OTTAWA, April 14 (UPI) -- Canada's top four political leaders held their final pre-election debate in French in a much more animated and noisy fashion than the English debate.
Wednesday night's debate in Ottawa came a day after the English debate among Conservative Prime Minister Stephen Harper, Liberal leader Michael Ignatieff, socialist New Democratic Party leader Jack Layton and separatist Bloc Quebecois Gilles Duceppe.
Again, Harper was put on the defensive and many of the same issues from Tuesday were brought up, such as his 5-year-old minority government's purchase of fighter jets, building super-prisons, corporate tax cuts and secrecy.
The issue of Quebec's independence figured more prominently. Duceppe reminded the other leaders Quebec never signed on to the Canadian constitution of 1982, and separation and sovereignty were still issues for the people of Quebec.
The other leaders countered that the issue took a back seat to employment and healthcare. Harper maintained his stance that growing the economy took precedence.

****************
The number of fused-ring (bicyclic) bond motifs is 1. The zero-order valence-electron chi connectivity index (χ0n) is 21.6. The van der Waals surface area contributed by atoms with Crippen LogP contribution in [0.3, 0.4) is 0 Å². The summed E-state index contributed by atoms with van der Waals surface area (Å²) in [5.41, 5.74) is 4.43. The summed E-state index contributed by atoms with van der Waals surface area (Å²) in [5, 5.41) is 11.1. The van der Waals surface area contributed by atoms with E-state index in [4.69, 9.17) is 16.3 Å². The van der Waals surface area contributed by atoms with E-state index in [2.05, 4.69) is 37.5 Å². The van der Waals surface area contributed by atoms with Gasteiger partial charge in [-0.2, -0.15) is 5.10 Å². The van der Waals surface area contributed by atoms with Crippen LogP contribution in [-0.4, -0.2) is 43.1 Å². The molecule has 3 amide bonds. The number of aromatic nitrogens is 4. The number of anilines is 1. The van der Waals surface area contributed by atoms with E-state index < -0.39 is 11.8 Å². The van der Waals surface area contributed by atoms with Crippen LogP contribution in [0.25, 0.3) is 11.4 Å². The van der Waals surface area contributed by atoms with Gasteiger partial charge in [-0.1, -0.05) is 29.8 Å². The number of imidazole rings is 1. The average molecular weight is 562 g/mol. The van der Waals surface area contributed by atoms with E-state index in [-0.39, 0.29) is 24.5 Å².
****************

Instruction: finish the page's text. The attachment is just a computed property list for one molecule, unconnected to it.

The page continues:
Several times during the 2-hour debate, Ignatieff, Layton and Duceppe all spoke at once, jabbing fingers and waving arms as Harper shrugged and smiled.
A snap poll after the debate ranked Duceppe as the winner, followed by Layton, Ignatieff and Harper. In the English poll, Harper was ranked first, followed by Layton, Ignatieff and Duceppe.
All four leaders returned to campaigning Thursday, all in Quebec.
The fourth federal election in 7 years is scheduled for May 2 after the opposition parties voted down the Conservative minority government in late March.